From 1984-98, Mitt Romney worked for Bain Capital. There were 77 companies involved with Bain during that time, and some failed, some sputtered, but multiple others were raging successes. Here is a sample of where the Romney wealth came from.
Staples only had one store when Bain invested. Romney sat on Staples' board for 15 years after Bain invested in it, according to former Staples CEO Thomas Stemburg. Now the company employs 90,000 people.
Stemberg also said on Fox News that Romney is "the single best corporate director I ever worked with."
A steel making company that first dealt with Bain Capital in 1994.
Steel Dynamics went public in 1996, and still is in business today.
Source: Wall Street Journal
Bain Capital invested $1 billion into Domino's in 1998, according to the New York Times.
Now Domino's has 9000 stores.
Bain did very well with the circuit board makers DDi, nearly quadrupling its initial investment in a few years, according to the Wall Street Journal.
The Journal reported that after Romney left, Bain merged DDi with another company and then gradually sold its DDi stock.
Romney personally sold $4.3 million of DDi stock in May 2001.
In the early 2000s, DDi experienced a drop in sales and cut its work force, according to the Wall St. Journal. DDi defaulted on some loans when Bain still had some control over the company. But DDi emerged from bankruptcy and is still doing business today. In fact, DDi's website says that the company acquired another company called Coretec Inc. in 2010.
James H. Furneaux, venture colleague of Romney from another company wrote to the Boston Globe that Mitt Romney recruited the founding team of Bright Horizons, a childcare company, and was heavily involved in the early strategy of the company.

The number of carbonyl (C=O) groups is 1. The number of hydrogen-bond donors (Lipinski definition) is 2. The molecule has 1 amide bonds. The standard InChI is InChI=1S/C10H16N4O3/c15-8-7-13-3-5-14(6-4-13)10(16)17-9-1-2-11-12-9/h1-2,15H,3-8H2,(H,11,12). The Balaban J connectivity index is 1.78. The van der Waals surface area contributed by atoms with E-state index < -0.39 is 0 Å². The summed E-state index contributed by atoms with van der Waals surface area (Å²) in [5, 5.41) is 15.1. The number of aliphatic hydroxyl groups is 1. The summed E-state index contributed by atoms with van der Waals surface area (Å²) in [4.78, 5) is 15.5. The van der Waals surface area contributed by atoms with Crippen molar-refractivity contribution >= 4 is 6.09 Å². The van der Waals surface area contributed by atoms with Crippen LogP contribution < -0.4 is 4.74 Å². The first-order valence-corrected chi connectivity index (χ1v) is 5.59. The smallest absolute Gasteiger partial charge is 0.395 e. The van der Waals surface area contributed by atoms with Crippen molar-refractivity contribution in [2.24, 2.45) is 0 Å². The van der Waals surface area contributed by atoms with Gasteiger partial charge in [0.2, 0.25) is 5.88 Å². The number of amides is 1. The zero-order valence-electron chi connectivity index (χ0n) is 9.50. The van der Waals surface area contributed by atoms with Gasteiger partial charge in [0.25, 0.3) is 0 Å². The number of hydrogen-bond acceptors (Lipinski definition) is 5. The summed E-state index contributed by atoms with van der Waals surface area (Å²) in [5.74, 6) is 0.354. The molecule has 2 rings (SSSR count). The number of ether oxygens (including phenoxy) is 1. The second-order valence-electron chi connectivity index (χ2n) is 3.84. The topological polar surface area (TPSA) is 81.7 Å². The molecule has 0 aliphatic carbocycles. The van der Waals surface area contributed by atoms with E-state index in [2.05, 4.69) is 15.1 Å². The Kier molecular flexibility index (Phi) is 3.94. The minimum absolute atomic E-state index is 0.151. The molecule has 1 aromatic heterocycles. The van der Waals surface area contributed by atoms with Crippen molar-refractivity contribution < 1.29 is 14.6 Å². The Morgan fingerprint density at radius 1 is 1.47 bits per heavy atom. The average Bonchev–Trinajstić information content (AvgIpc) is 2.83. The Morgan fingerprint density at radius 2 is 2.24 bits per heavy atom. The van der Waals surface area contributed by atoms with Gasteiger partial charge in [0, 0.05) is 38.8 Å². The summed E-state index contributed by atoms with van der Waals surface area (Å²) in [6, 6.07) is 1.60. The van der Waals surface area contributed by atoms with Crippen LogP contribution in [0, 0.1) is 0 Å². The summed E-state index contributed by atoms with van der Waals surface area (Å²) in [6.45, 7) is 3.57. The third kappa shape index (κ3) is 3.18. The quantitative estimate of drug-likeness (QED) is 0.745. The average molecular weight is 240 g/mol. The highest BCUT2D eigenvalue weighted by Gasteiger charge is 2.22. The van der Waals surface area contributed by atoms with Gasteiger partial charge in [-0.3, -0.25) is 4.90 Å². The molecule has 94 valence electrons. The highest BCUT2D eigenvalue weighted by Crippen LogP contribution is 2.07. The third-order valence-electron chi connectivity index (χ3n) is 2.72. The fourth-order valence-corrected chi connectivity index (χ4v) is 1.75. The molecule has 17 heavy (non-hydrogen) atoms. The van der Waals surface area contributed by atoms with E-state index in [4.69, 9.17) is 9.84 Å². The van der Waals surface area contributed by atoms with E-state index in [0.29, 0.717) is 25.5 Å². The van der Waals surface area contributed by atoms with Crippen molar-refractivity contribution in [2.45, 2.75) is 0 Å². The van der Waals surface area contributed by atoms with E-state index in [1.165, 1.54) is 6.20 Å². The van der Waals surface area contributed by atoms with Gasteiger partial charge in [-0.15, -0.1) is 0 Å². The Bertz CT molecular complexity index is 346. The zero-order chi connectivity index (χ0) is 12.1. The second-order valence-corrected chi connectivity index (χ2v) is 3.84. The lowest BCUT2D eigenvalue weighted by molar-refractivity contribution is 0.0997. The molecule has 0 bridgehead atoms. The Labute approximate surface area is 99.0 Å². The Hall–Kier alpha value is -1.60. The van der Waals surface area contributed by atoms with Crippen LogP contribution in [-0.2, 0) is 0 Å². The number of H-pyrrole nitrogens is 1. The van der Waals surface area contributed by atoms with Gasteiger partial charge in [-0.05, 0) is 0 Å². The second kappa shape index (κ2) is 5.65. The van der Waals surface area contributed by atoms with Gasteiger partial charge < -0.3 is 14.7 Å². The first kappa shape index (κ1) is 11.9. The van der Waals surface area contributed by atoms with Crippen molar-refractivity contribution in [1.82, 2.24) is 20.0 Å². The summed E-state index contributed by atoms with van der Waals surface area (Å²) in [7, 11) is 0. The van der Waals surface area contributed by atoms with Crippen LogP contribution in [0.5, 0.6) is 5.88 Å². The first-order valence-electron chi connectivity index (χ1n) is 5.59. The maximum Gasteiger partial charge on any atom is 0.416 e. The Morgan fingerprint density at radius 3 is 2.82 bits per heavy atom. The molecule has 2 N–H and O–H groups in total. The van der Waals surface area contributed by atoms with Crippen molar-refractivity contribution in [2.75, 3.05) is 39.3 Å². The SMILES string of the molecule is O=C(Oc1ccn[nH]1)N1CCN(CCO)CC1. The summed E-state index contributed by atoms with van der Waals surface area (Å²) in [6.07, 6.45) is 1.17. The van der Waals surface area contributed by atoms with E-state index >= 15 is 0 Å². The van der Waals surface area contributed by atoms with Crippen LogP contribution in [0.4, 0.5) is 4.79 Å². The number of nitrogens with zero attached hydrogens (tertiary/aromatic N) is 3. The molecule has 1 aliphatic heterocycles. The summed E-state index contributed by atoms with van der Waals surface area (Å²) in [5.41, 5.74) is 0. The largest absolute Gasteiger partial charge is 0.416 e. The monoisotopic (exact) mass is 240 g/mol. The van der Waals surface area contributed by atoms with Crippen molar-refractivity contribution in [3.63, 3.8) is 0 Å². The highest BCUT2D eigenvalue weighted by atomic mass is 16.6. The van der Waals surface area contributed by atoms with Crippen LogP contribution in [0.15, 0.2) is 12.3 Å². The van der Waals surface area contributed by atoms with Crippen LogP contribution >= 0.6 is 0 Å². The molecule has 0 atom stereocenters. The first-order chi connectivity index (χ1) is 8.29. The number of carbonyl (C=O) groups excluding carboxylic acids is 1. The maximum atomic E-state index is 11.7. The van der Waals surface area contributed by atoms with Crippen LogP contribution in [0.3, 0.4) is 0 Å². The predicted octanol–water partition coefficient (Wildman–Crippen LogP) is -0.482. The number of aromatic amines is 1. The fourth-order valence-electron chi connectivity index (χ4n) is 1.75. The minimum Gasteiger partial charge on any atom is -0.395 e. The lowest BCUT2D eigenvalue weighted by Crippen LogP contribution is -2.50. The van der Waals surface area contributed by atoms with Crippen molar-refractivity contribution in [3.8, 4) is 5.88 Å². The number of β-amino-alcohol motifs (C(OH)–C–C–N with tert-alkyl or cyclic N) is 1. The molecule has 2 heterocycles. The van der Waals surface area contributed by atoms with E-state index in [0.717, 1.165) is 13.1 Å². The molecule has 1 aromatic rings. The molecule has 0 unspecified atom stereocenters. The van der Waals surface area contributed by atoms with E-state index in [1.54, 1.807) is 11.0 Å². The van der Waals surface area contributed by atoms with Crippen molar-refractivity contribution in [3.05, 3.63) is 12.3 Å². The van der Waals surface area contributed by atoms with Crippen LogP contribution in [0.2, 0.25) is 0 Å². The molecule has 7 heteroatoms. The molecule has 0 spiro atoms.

Bright Horizons flourished and still flourishes today, with 800 child care centers and 19,000 employees. In fact, the Boston Globe called Family Horizons the number one place to work in their "Globe’s Top Places to Work" survey.
Sports Authority was also quite small when Bain became involved. By 2006, Sports Authority had over 14,000 employees, according to American.com.
In 1995 Bain Capital invested $6.4 million in specialty contact lens maker Wesley Jessen VisionCare.
The Wall St. Journal reported that the investment yielded a gain of more than $300 million.
The New York Times reported that in 2000, Ciba Vision Corporation bought Wesley Jessen for $758 million.
Bain Capital invested in Stage Stores in 1988, and Stage went public in 1996, with 9,606 employees. BY 1999, the company employed 15,700 people. Bain received excellent returns.
Employment dropped back down when the company went into chapter 11 bankruptcy in 2000. But Stage eventually recovered and now employs 13,500 people, according to American.com.
Bain Investment: $17.1 million.
Estimated Gains: $372.6 million.
Source: The Wall Street Journal
Bain Investment: $5.1 million
Estimated Gains: $102.1 million.
Source: Wall Street Journal
Bain's dealings here are controversial. Even though American Pad and Paper (Ampad) went bankrupt, Bain was able to walk away with huge gains, according to the Boston Globe. Some have also criticized Bain's management fees to Ampad at the time.
Ampad still exists, but under a different company.